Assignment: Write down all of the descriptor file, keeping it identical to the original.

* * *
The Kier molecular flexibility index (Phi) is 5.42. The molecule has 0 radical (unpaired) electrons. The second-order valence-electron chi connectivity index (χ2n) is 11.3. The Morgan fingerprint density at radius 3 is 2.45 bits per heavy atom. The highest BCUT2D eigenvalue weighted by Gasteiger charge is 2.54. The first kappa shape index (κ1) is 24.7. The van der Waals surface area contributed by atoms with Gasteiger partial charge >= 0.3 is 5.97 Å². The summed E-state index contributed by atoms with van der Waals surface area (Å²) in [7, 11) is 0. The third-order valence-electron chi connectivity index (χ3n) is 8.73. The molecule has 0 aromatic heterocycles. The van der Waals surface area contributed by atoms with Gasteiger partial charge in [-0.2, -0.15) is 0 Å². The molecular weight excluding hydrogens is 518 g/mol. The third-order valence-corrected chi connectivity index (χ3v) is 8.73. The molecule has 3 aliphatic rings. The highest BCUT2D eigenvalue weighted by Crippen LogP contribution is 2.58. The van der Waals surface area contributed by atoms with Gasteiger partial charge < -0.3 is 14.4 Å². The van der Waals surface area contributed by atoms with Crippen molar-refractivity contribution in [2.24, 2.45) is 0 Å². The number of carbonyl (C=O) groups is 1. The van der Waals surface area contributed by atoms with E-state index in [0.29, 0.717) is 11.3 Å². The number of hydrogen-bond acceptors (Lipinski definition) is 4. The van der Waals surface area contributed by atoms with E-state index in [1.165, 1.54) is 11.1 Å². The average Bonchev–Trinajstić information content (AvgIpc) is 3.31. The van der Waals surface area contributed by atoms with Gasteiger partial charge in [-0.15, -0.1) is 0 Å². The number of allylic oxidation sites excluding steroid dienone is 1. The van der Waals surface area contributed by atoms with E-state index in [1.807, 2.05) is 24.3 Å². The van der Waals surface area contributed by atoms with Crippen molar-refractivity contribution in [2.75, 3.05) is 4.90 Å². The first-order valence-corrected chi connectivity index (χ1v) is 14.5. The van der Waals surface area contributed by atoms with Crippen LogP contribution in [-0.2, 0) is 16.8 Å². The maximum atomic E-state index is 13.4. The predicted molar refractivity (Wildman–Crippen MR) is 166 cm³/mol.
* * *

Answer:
The Kier molecular flexibility index (Phi) is 5.42. The molecule has 0 radical (unpaired) electrons. The second-order valence-electron chi connectivity index (χ2n) is 11.3. The Morgan fingerprint density at radius 3 is 2.45 bits per heavy atom. The highest BCUT2D eigenvalue weighted by Gasteiger charge is 2.54. The first kappa shape index (κ1) is 24.7. The van der Waals surface area contributed by atoms with Gasteiger partial charge >= 0.3 is 5.97 Å². The summed E-state index contributed by atoms with van der Waals surface area (Å²) in [7, 11) is 0. The third-order valence-electron chi connectivity index (χ3n) is 8.73. The molecule has 0 aromatic heterocycles. The van der Waals surface area contributed by atoms with Gasteiger partial charge in [-0.2, -0.15) is 0 Å². The molecular weight excluding hydrogens is 518 g/mol. The third-order valence-corrected chi connectivity index (χ3v) is 8.73. The molecule has 3 aliphatic rings. The highest BCUT2D eigenvalue weighted by Crippen LogP contribution is 2.58. The van der Waals surface area contributed by atoms with Gasteiger partial charge < -0.3 is 14.4 Å². The van der Waals surface area contributed by atoms with Crippen molar-refractivity contribution in [2.24, 2.45) is 0 Å². The number of carbonyl (C=O) groups is 1. The van der Waals surface area contributed by atoms with E-state index in [0.29, 0.717) is 11.3 Å². The number of hydrogen-bond acceptors (Lipinski definition) is 4. The van der Waals surface area contributed by atoms with E-state index in [1.165, 1.54) is 11.1 Å². The average Bonchev–Trinajstić information content (AvgIpc) is 3.31. The van der Waals surface area contributed by atoms with Gasteiger partial charge in [-0.15, -0.1) is 0 Å². The number of allylic oxidation sites excluding steroid dienone is 1. The van der Waals surface area contributed by atoms with E-state index in [1.807, 2.05) is 24.3 Å². The van der Waals surface area contributed by atoms with Crippen molar-refractivity contribution in [2.75, 3.05) is 4.90 Å². The first-order valence-corrected chi connectivity index (χ1v) is 14.5. The van der Waals surface area contributed by atoms with Crippen LogP contribution in [-0.2, 0) is 16.8 Å². The maximum atomic E-state index is 13.4. The predicted molar refractivity (Wildman–Crippen MR) is 166 cm³/mol.